But What About the Children?
 
My friend Laurel wrote an absolutely beautiful book about a girl
whose grandmother has had a bad life and is pretty angry at the world. Through
the events of the book, the girl helps her grandmother, and it’s really lovely
and a terrific friendship story and if I’d had this book when was a kid I would
have slept with it under my pillow every night.
 
I was surprised when Laurel told me she got a review that said
the book was “too sad.” Sure, there is sadness, but the book is
really affirming and lovely. It’s one of those books that feels like it’s your
best friend, and helps you be in the world. It’s only too sad if we think kids
should only be exposed to happiness at all times, or, as Laurel said, “At
what age do kids magically become able to deal with sadness?”
 
I’ve seen middle grade books criticized by adult readers for
leaving things for the reader to figure out, for not having perfect
happily-ever-after endings. They get knocked for being too depressing, for
using too many big words, for featuring parental characters who are too
clueless. Girl protagonists are “too angry” or “too
self-absorbed.” The issues raised are “too heavy,” the books
“too earnest,” “too quiet,” “too hard,” “too
far-reaching,” “too strange,” and it is all too too much for the
reader.
 
Except it’s never the readers themselves saying these things.
 
 
Our critical discourse in middle grade is sometimes much more
about what the reviewer believes children’s books should be rather than about
engaging with the book itself and the literature as a whole. When we say a book
is “too sad,” “too scary,” “too complicated;”
when we demand that endings are perfectly happy and all tied up; when we demand
that the themes not be too weighty or the characters not face too much
hardship; we are projecting our own biases onto the book, and using them to
prescribe what books for this age range can or cannot do. This is nannying, not
literary criticism—and it doesn’t give kids much credit.
 
I’ve written books for adults and I’ve been asked a lot why I write
for kids now. And one of the big reasons is that you have so much more freedom
in writing for kids; this audience has no prejudices about how their books
should work—they just want a good story. You can play with language and
structure and narration and magic all you want, and they’ll go with you
cheerfully. I’m often bemused by the way some adults talk about fantasy for
young readers, trying to pry open the hood of the magic and study the
mechanism, and if they can’t, that’s a flaw in the book. If The Phantom
Tollbooth were put out today adults would say it’s irreparably flawed because
we never find out where the tollbooth comes from. But we’re not supposed to; it
doesn’t matter to the story.
 
Kids get that mystery and uncertainty are part of stories. They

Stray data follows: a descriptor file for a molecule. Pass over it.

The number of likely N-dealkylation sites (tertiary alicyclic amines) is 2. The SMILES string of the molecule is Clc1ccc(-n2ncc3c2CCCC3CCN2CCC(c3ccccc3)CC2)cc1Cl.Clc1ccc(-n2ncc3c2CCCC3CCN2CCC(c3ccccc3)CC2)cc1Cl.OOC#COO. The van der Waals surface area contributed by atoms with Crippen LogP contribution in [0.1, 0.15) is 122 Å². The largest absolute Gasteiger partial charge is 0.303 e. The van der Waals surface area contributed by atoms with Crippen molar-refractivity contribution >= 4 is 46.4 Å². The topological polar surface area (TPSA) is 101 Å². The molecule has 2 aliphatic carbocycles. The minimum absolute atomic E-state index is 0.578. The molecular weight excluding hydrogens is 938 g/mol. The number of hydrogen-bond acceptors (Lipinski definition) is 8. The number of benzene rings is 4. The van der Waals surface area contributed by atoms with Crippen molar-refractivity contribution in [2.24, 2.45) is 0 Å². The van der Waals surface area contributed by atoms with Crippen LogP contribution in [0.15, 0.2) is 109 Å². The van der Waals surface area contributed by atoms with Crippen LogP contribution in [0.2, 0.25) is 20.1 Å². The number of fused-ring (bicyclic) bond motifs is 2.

get that some questions don’t need answers. And they get that stories don’t
exist in the same literal space as life; or, as a fourth grade girl once told
me, “My mom said she didn’t get that fantasy world, and so I explained to
her that it was a metaphor.”
 
Last week, Laura Ruby sent me a link to a post on negative capability. This is John Keats’s phrase for, in the post’s author’s words, “the willingness to embrace uncertainty, live with mystery, and make peace
with ambiguity.” Keats wrote that Negative Capability is, “when man
is capable of being in uncertainties, mysteries, doubts, without any irritable
reaching after fact & reason ….” (That irritable reaching was meant
to be a dig on Coleridge—in the 19th Century, this is how people dissed each other.)
 
Keats was using the term to describe the particular genius of
Shakespeare, but I think kids have negative capability. As Laura pointed out,
they have to—to them the world is a mystery that
keeps unfolding. They know that not everything makes sense, and they know that
questions don’t always have answers. You can’t pretend the world isn’t sad
sometimes, because they know better. You can’t tell them everything ends
perfectly, because they are way smarter than that. You can’t tell them
something is too complicated for them, because what’s more complicated than
growing up? And unlike adults, they don’t have systems of denial built up; they
just have to live in the senselessness of it. They’d so much rather you sat
next to them in all the uncertainty than you pretended it wasn’t there.
 
Madeline L’Engle
One of the best things you can do for a child is honor his
capabilities. For middle grade writers, that means writing the best story you
can in the way it needs to be written, and not worrying about being
“too” anything. Whenever anyone asks Kate DiCamillo about the big
words and challenging themes and complex storytelling and sadness in her books
she says, “I never talk down to children.”
 
These kids are capable of rich, challenging literature full of
weighty themes, emotionally challenging subjects, complex wit and wordplay, the
surreal and the fantastic and questions without answers. They see sadness and
hardship in their lives, and suffer when adults don’t acknowledge that. They’re
capable of so much, and when we say a book is “too” something for all
children everywhere, are we really talking about our kids’ limitations or our
own? Or, as Madeline L’Engle said,
“You have to write the book that wants to be written. And if the book will
be too difficult for grown-ups, then you write it for children.”
 

Anne Ursu is the author of five middle grade fantasies as well as two novels for adults. Her most recent book, The Real Boy, won the Horace Mann Upstanders Award and was on the longlist for the 2013 National Book Award. Breadcrumbs was named one of the best books of 2011 by Publishers Weekly, Amazon.com, School Library Journal, Bulletin for Center of Children's Books, and the Chicago Public Library.

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